A. Key Elements of a Crisis Management Framework

2. An effective crisis management framework should include a clear decision making process and a definition of responsibilities for the various institutions involved in crisis resolution. The objectives of any crisis management framework are to halt the crisis about to unfold, or already unfolding, and to minimize its impact. Hence, speed is of the essence. To ensure that the objectives are met, a clear process for decision making, including an unequivocal identification of the decision making authorities, and of their alternate, ought to be identified. The entities involved in the framework vary depending on the local set up, but should involve the central bank, supervisory entities, institution in charge of bank resolution, deposit insurance agency and Ministry of Finance (MOF). Moreover, if foreign banks are important players in the country, home supervisors should also be involved in the framework. The decision making process and definition of responsibilities amongst the various entities are usually enshrined in laws and memoranda of understanding (MOUs).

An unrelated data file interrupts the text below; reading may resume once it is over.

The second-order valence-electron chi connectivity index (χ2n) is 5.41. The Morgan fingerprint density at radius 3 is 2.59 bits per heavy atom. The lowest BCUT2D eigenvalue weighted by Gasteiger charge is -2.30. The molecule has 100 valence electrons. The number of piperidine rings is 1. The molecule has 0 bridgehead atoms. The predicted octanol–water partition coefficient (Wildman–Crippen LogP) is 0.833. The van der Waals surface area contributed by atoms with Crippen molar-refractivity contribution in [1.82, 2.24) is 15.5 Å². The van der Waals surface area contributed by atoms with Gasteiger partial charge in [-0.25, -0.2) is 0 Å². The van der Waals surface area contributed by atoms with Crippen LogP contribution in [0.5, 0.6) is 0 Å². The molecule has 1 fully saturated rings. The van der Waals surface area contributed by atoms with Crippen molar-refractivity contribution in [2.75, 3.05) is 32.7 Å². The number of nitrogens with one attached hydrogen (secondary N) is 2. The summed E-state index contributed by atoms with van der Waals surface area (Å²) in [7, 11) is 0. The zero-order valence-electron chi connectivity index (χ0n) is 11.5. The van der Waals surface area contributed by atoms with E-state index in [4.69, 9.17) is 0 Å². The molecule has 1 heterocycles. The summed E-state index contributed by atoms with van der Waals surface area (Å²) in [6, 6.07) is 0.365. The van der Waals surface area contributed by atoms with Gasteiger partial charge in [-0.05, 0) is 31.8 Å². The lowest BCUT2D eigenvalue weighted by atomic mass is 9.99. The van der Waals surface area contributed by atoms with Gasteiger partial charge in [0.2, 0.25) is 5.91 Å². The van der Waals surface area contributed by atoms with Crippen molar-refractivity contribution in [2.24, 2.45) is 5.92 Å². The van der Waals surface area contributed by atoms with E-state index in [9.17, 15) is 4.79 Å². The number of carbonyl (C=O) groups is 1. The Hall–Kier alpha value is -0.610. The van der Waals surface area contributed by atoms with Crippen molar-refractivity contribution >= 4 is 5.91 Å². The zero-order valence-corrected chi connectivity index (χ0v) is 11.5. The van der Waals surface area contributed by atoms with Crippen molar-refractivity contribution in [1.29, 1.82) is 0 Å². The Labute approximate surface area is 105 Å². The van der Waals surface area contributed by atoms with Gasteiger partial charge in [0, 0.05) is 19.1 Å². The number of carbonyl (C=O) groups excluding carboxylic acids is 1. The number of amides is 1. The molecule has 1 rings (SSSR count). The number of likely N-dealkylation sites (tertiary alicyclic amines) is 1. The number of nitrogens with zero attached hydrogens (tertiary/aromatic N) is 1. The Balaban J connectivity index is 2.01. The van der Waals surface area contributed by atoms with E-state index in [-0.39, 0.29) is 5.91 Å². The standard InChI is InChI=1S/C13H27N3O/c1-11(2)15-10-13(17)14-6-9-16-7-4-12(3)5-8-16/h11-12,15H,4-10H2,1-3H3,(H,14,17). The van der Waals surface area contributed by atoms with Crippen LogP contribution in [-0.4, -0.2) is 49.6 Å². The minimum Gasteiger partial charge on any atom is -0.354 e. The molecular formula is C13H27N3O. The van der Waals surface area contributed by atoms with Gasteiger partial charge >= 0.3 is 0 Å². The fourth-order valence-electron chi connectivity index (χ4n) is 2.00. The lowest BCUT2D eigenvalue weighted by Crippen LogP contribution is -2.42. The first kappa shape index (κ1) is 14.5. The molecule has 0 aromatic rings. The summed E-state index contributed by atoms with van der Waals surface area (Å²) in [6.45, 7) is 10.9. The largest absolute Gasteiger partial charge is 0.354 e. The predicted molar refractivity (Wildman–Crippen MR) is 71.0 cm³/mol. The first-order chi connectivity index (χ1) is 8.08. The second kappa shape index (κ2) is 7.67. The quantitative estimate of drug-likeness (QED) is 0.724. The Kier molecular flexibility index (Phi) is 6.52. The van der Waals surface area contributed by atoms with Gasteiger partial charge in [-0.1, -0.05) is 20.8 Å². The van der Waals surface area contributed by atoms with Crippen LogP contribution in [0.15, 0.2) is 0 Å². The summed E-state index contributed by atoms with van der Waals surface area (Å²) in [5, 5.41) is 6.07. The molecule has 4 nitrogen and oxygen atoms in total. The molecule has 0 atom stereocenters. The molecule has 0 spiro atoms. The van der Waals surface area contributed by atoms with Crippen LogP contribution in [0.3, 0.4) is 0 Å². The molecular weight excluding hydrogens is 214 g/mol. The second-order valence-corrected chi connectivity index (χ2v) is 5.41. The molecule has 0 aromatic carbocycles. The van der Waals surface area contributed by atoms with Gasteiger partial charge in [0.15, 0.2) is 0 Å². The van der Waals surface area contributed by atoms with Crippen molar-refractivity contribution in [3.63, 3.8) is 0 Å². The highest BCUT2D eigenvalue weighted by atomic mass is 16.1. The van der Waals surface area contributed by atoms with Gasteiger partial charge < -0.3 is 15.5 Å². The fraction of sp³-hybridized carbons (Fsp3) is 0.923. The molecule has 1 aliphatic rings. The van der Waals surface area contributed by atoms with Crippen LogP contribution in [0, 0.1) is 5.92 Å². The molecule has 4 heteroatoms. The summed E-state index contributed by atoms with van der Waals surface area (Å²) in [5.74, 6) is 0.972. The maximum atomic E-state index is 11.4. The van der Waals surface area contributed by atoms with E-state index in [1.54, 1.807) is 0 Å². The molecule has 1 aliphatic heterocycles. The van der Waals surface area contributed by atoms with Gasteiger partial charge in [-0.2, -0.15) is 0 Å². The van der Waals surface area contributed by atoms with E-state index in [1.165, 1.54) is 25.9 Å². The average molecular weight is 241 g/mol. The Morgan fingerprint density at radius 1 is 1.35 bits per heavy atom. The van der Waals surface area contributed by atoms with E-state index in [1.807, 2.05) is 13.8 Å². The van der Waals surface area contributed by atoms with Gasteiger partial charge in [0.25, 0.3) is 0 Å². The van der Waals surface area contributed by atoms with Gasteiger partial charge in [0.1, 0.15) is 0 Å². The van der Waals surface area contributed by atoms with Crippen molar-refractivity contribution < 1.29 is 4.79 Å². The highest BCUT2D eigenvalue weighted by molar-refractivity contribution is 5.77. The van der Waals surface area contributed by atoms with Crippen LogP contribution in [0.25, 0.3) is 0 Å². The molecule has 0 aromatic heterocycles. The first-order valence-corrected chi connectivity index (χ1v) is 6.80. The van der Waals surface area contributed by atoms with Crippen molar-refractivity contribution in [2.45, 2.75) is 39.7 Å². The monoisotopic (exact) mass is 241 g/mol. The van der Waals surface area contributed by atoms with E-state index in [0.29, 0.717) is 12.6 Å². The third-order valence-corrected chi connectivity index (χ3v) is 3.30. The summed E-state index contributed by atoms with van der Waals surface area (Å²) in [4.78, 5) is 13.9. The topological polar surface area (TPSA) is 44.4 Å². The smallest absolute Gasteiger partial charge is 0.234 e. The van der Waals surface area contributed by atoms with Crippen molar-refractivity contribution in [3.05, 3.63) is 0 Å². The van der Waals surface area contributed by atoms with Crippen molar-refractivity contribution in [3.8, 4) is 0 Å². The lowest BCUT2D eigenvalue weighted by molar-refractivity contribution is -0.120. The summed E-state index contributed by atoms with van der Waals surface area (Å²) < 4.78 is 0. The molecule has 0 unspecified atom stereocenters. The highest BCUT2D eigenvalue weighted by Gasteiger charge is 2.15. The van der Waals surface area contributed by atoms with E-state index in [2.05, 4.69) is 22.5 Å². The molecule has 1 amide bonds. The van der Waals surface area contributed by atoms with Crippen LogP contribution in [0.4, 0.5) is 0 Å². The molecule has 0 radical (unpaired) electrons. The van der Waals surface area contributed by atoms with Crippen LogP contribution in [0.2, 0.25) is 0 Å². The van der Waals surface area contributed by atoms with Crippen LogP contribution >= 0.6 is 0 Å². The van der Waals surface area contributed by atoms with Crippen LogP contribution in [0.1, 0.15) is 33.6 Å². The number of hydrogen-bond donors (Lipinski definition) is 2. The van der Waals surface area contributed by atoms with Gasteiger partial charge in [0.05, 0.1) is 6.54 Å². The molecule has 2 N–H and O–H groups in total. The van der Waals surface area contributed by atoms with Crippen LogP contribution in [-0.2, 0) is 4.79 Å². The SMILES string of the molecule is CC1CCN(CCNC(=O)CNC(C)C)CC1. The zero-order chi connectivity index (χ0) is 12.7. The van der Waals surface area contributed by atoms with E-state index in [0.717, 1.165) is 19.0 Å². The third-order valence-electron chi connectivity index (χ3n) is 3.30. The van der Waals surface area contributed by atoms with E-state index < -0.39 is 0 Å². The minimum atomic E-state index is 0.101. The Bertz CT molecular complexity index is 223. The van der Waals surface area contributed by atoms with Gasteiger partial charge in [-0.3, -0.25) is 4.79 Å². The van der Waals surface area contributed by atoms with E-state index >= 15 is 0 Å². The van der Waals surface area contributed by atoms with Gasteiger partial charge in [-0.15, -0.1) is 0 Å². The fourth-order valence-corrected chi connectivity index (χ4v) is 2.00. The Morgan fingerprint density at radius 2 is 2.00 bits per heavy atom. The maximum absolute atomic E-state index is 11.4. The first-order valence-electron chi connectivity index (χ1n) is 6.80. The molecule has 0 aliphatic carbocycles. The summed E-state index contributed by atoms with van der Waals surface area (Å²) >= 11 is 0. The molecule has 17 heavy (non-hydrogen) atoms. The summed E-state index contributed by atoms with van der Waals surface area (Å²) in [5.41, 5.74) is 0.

3. A comprehensive framework includes a menu of measures to enhance market confidence and liquidity provision, strengthen the balance sheet of undercapitalized banks, and facilitate loan restructuring. Measures to enhance market confidence include primarily blanket guarantees with various degree of coverage. Liquidity measures include enhanced LOLR facilities, establishment of foreign exchange (FX) swap facilities and relaxation of mandatory reserves. Balance sheet strengthening measures include diagnostic tools, resolution arrangements (including an adequate framework, human resources to implement such framework and resources to fund resolution). Finally, the framework should facilitate restructuring of the banks’ loan portfolio by giving incentives to the banks to do so and giving breathing space to banks borrowers to repay.